- Lucinda Garthwaite and Daniel Sewell, CMP Founders and Lead Partners
Replicating successful, existing programs, services, models and curricula is a time-honored strategy for increasing the impact of mission-driven organizations. It’s a recycling strategy, putting to new use the creativity, energy and resources that went into developing the original success.
Recently, there has been an uptick of interest in replication among funders, both private and governmental. The Serve America act of 2009, for example, authorized a new social innovation fund that would “invest in, replicate and expand” programs that had already proven successful.
So mission-driven organizations that have something that works have an opportunity right now to increase their impact and sustainability through replication, but that strategy isn’t as straightforward as it might appear. Simply transplanting a program to another site or space not only risks failure, it also misses an opportunity for the organization to fine-tune its impact. A successful replication teaches us something and sustains itself. It expands the reach of the organization without substantially expanding the workload and resources necessary to support it.
Research and practice in the nonprofit sector offers a lot by way of wisdom about what it takes to successfully replicate programs, services, models and curricula in any mission-driven endeavor. Our synthesis of that wisdom, as well as our own experience and observations, boils it down to ten steps:
In order to give a replication effort the best chance of success, every one of those steps needs attending to. Every step holds the potential for learning and refining your impact, and every step ignored can trip you up right away, or create an inevitable challenge that could derail the project altogether. Some steps can be addressed at the same time, but generally, they build on one another.
Here is a brief introduction to each step in successful replication:
Step 1: Define success
What are the results of this program model, service or curriculum? How do you know it works? What are the measurable outcomes and how do you measure them? Remember that outcome measures take many shapes; data works for some, stories for others.
Step 2: Learn what works
What are the aspects of the program, service, model or curriculum that produce the outcomes that define success?
Step 3: Learn how it works
How, exactly, does each aspect work? What kinds of interactions happen between the organization and the people and groups with which it interacts? What is the theory of change that underlies the program, service, model or curriculum?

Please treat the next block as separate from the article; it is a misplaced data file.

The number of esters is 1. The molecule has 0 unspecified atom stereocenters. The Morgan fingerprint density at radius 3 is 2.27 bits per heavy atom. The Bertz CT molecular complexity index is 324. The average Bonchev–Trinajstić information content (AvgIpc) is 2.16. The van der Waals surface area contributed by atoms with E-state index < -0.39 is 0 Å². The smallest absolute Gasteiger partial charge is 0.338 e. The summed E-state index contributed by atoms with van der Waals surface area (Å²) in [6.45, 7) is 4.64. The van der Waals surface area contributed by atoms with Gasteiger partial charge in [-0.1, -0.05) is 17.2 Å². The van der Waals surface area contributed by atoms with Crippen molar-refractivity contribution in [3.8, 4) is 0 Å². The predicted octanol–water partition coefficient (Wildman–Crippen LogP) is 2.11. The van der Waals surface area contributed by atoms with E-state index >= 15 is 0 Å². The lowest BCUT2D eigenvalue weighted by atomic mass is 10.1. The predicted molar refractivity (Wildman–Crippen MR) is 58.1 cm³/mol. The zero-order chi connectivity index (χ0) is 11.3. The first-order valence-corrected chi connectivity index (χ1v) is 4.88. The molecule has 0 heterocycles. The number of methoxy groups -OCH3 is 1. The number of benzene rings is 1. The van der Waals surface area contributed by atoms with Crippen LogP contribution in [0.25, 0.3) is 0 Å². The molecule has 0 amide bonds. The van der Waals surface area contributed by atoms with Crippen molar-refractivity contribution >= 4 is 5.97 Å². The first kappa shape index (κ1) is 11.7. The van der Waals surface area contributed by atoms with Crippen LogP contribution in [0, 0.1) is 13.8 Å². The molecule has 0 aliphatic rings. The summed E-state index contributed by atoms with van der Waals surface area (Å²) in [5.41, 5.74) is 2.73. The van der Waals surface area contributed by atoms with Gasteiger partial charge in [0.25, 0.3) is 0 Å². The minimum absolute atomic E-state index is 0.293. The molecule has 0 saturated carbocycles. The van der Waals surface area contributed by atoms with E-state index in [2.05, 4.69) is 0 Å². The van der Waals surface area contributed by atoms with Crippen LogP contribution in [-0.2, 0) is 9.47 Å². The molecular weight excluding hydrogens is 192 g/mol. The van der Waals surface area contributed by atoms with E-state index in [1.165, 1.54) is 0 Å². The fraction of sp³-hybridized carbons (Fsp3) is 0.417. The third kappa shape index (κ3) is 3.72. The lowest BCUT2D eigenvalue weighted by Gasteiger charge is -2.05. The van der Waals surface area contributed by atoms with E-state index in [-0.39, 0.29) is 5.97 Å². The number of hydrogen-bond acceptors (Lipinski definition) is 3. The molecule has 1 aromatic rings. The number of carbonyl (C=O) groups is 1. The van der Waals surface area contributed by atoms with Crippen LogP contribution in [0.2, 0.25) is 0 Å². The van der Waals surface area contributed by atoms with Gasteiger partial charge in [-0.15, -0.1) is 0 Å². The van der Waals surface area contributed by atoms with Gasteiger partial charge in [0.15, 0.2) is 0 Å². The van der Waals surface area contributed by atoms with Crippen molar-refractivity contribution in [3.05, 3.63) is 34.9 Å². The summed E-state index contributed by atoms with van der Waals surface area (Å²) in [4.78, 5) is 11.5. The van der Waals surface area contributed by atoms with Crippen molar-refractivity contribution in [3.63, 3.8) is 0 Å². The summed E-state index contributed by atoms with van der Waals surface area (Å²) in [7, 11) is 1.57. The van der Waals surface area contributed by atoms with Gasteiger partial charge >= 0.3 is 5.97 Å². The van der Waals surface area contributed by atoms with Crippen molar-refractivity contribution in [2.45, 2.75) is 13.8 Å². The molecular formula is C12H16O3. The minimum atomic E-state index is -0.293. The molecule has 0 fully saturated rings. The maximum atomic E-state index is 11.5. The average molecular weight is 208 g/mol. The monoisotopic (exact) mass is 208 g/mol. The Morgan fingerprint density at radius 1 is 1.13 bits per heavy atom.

Step 4: Document how it works
Once you have answered the questions in the first three steps, record the answers. Write them down in clear language; use charts, graphics and stories to illustrate the answers.
Step 5: Revise artifacts
In systems thinking, the term artifact is often used as a catchall for things like policies, forms, and processes that enable the actual work of an organization. Once you have learned what you need to learn, and written that down, go back to the artifacts you already have and revise them with the benefit of this new clarity.
Step 6: Create processes to pass it on
Pass-it-on processes might include training, workshops, webinars, videos, or coaching.
Step 7: Make ready the space for the replica
Examples of new spaces for replicas include a new or different site or campus, a new community or geographical location, or an online space. Regardless, the space needs to be prepared. If the space involves people who are already there, and you are moving in, then building those relationships before the replication is launched is a deeply critical step. Community support – or lack of it -- has a tremendous impact of the success of replication efforts. Making space ready also includes addressing issues like infrastructure, access, and even attitudes.
Step 8: Create structures
Structures include staffing, relationships, and communication patterns such as regular meetings. Staffing is especially crucial; consistent or inconsistent capabilities on the part of staff in replication projects can make or break the effort.
Step 9: Prepare to launch the replica
Launching a replication requires careful planning, with timelines, event-planning marketing materials, website revision, social media and integration with materials for the original program, service, model or curriculum. The size of the replication project will determine how much effort and resource is required for this step.
Step 10: Launch and evaluate
If you’ve worked through steps 1 – 9, this final step ought to be mostly a celebration – a launch event, the first day of a new program, the first incoming class. Sometimes it’s just a website going live, and the staff high-fives. In any case, plan to evaluate the launch itself right away. What questions came up? What glitches began to show? And plan to evaluate the replica as soon as it’s had a chance to succeed, based on what you learned in step 1.
In future posts, we expand on these steps, offering practical information and specific ways to address each step. Meanwhile, if you’d like to learn more about replication, you might start with reading this report, Laying a solid foundation: Strategies for successful replication.